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Argentina peso slides after record loan with IMF

September 27, 2018
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Argentina's President Mauricio Macri speaks from the government house in Buenos Aires, Argentina Thursday, Sept. 27, 2018. Argentina has been hit by a severe drought, one of the world's highest inflation rates and a sharp depreciation of its currency, which has lost more than half its value against the dollar so far this year. That has forced the government to reach out to the IMF for help. (AP Photo/Natacha Pisarenko)

BUENOS AIRES, Argentina (AP) — The Argentine peso slipped Thursday, a day after the government reached a revised $57.1 billion loan package with the International Monetary Fund that seeks to ease investor concerns over the country’s ability to meet its debts amid an economic crisis.

Argentina has been hit by a sharp depreciation of the peso amid double-digit inflation, with the currency losing more than half of its value this year. The peso dipped Thursday, to close at 40.60 per U.S. dollar.

IMF Director Christine Lagarde said Wednesday that the lending institution had agreed to increase Argentina’s credit line from $50 billion to $57.1 billion and speed up disbursements to help the country meets its challenges.

Lagarde also said Argentina’s central bank agreed as part of the deal to intervene in currency markets only in case of extreme circumstances.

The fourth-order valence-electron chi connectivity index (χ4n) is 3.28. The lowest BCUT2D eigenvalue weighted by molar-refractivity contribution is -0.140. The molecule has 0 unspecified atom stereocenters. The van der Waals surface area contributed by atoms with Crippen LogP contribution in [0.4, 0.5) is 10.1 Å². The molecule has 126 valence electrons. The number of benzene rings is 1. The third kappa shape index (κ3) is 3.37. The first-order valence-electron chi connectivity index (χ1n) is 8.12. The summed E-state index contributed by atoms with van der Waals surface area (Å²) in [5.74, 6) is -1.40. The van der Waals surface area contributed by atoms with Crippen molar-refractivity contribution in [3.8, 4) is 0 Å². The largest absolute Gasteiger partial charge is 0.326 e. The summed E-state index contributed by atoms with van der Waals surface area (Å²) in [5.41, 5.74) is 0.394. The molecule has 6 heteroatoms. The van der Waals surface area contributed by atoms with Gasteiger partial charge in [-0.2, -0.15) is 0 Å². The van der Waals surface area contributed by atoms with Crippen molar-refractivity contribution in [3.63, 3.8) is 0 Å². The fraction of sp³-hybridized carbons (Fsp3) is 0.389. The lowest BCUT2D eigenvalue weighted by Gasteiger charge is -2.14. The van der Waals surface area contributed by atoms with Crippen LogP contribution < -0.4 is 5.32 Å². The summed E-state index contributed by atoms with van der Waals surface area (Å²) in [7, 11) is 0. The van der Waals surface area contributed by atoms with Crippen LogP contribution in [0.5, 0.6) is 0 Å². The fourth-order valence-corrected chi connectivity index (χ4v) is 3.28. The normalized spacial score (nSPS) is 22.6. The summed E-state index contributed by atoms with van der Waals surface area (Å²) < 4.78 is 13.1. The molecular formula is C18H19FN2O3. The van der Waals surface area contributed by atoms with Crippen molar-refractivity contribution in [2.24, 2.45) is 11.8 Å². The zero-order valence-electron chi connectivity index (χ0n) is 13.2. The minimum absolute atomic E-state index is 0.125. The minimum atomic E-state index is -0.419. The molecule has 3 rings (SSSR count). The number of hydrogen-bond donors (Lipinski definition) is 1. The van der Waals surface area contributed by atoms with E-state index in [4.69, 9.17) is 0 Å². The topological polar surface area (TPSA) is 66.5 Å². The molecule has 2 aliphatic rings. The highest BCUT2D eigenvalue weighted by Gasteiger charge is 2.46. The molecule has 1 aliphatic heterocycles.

Under the revised agreement, the central bank will abandon inflation targeting and initially intervene only when the currency drops below 34 pesos or rises above 44 pesos per U.S. dollar. The band limits will rise 3 percent each month.

Some economic analysts and investors worry that monetary policy conditions imposed under the deal could cause more volatility to Argentina’s weak economy.

Goldman Sachs Economist Alberto Ramos said the central bank “will abandon the current inflation targeting” and will aim for “zero growth of the monetary base” into the middle of next year.

“This will imply a very severe liquidity squeeze and monetary contraction in real terms with obvious adverse implications for activity,” Ramos said.

Argentina has been affected by a severe drought that has hit crop yields in the key agricultural sector, and Argentines continue to lose purchasing power to an inflation rate that at about 40 percent annually is one of the highest in the world.

President Mauricio Macri said at a news conference Thursday that there are “tough months ahead” but that he is convinced “this is the only way.”

Macri’s government has announced new taxes on exports aimed at the government’s budget deficit as part of its commitment with the IMF. Argentines staged a nationwide strike this week to protest austerity measures that include layoffs of thousands of state workers and the elimination of subsidies on utility bills and transportation.

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